Please drop by my Etsy shop and check out these sheets as well as my practice incentive and studio theme program:  Findin' Buried Treasure! More resources are on the way!

Tuesday, August 5, 2014

Should Parents Make Their Child Practice?

Photo by Woodley Wonderworks via Wiki Commons
I'll bet that most piano teachers can relate to this:  I wish I had a nickel for every parent who has said to me in an interview, "I'm not going to MAKE him/her practice." After 20 years of experience, I've come to see this as a tip-off that, if I accept the student, there is a decent chance that he or she won't stick with piano longer than two years. I wanted to know if there was any real truth to that belief or if I could find some evidence for it.

As a child, I occasionally needed some enforcement of the practice routine from my parents, even though I loved playing and never entertained the idea of quitting. I wondered if other piano teachers would say the same about their childhood piano study.

I posted my question yesterday in two facebook groups:  Piano Teacher Central and The Art of Piano Pedagogy.  I got a huge number of responses! In fact, the responses are still coming in, but I decided to tally the results at 9:00 this morning. I had a total of 293 answers!

Here's the question:
I’m taking a poll. I have a hunch that most of us who are now music professionals sometimes needed our parents to give us a push about practicing when we were growing up. Which of the following choices best describes your childhood piano practice routine? This could be useful information to share with our students! (B is the answer for me.)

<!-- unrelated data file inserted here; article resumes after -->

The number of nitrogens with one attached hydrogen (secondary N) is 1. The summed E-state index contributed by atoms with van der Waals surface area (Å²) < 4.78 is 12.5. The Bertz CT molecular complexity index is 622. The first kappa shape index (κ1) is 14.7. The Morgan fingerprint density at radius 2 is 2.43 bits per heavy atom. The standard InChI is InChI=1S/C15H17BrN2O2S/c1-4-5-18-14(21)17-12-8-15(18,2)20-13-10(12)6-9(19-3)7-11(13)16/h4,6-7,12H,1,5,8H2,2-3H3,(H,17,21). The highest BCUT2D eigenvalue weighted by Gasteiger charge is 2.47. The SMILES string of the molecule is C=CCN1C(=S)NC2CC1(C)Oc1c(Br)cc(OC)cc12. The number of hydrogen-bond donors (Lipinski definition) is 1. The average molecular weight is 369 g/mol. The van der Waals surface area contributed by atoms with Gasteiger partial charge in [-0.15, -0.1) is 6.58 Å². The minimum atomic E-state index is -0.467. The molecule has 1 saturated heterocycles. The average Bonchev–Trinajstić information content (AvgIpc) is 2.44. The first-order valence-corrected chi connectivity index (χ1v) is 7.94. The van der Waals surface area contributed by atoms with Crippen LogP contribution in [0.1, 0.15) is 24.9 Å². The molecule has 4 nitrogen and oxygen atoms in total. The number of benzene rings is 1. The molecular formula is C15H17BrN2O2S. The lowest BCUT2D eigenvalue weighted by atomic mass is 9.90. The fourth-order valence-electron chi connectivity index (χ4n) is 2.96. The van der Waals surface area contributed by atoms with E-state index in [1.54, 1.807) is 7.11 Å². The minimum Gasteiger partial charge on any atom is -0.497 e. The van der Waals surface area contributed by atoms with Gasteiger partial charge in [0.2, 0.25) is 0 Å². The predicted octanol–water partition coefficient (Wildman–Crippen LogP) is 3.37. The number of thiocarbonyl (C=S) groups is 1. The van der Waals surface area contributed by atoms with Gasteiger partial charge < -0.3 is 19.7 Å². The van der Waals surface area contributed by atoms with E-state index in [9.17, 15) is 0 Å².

A. I was always self-motivated to practice. My parents never made me practice. 
B. I was mostly self-motivated to practice. My parents sometimes made me practice. 
C. My parents often had to make me practice. I was only occasionally self-motivated. 
D. I was rarely self-motivated to practice. My parents are the main reason I learned anything.

I later posted to clarify that I specifically wondering about the elementary years. Had I said that when I first posted, it might have changed the results. This graph shows the percentage of each answer choice among the 293 total answers.

I confess that I got more A answers than I was expecting. Maybe I was projecting my own lack of discipline on everyone else! I suppose that among music teachers, I shouldn't be surprised that most of them loved practicing! The A answers represented 49% of the whole. A large number of the A answers indicated that their parents sometimes had to make them STOP practicing!

The E answers were ones that didn't fit well into any of the other categories. They ranged from "I didn't practice" to "I don't know if I was self-motivated or not because my parents gave me no opportunity to be."

Ultimately, though, my original hunch was pretty good. I think it's hugely important to note that a full 49% of people who now earn some or all of their income as musicians answered B, C, or D. "We needed a push from our parents at least occasionally." Many of the B and C responses indicated that by middle school or high school, self-motivation had taken over because their successes had spurred them on to greater effort. Considering that these answers came from people who now earn money as musicians, I suspect that among the general population, that percentage would be even higher. Of course this survey is entirely non-scientific, but the results suggest to me that in order to become competent at playing an instrument, at least half of students under the age of 13 or 14 are going to need the parent to be willing to enforce the practice routine.